By The Carpenter on December 07, 2009

Numbers can lie

Smart statisticians, economists, CEOs can play with numbers to make them look good.

That is why companies play with their ROI models changing them whenever they feel they should. That is why executives spend a great deal of time choosing their words in the opening statements of the annual reports.

I got the idea for this post when I was reading InBusiness the other day and there was a section saying that the average monthly salary for men in Cyprus is €1,833 and for women about €1,580. I have always claimed that the “average” is not always the best type of measurement and in my humble opinion it is very wrong to use this for the average wage.
Let me explain myself:

In recording all wages, there are many outliers. Probably an average job in Cyprus would pay between €1100 to €2000. But there are many people who earn much more than that. Those outliers are always on the top side and not the bottom. We cannot have outliers on the bottom because according to regulations there is a minimum wage that needs to be paid. So for every person in the population the lowest wage you can find equals the minimum wage. On the other hand, there can be many outliers on the top side. There are people who earn € 5,000 a month, there are people who earn €10,000 and there are people who earn €30,000 a month. These figures unavoidably inflate the average salary giving a misrepresentation. All things considered I believe that the use of the median would probably be much more representative in cases of salaries.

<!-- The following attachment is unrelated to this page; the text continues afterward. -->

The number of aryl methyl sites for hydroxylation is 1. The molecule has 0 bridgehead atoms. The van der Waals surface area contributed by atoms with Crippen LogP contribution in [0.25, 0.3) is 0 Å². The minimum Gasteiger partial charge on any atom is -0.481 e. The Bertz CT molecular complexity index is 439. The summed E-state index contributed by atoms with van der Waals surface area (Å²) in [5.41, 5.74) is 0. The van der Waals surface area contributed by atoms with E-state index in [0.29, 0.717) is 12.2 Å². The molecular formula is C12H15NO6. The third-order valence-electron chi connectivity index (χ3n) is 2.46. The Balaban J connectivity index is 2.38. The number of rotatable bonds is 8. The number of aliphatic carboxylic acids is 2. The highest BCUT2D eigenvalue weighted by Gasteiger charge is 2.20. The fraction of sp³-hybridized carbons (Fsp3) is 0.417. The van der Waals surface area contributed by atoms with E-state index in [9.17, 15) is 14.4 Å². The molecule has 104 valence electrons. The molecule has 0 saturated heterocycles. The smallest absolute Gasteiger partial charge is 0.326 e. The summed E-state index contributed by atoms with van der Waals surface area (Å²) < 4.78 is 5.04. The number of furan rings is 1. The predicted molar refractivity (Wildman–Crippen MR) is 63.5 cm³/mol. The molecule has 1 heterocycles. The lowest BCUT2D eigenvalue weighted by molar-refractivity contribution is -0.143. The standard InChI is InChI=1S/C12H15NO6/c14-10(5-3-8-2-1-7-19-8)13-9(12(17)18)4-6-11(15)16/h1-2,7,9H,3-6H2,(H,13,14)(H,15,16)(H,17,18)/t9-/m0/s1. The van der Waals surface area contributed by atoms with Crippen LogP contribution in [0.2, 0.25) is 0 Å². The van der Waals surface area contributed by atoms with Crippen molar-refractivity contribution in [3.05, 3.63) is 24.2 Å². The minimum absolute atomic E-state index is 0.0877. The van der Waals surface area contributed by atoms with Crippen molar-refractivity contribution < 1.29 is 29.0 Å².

Thinking about numbers, I also remembered an article I read about Lawrence Summers, ex-President of Harvard. If you ask pretty much anyone they would tell you that Mr. Summers claimed in a business lunch that “men are smarter than women”. What he actually said is that “there is greater variance in the intelligence of men than women”. Of course Mr. Summers is not stupid, he is actually very smart and he made his comment after years of research. Greater variance means that the tails of a normal curve of the IQ of men are a bit larger than the respective ones of the women. There might be more men than women who demonstrate a higher than normal IQ , but there are also more men than women who demonstrate lower than normal IQ.

1 comment:

  1. The final GDP figures of an OECD country are finalized 5 years after the original publication. The error is +/- 1.5% rising to +/- 2.5% in some countries that have poorer data availability. In quarterly GDP that rises significantly.

    So imagine my surprise to hear about "coming out of a downturn" when quarterly GDP in the UK was 0.1%!!!!

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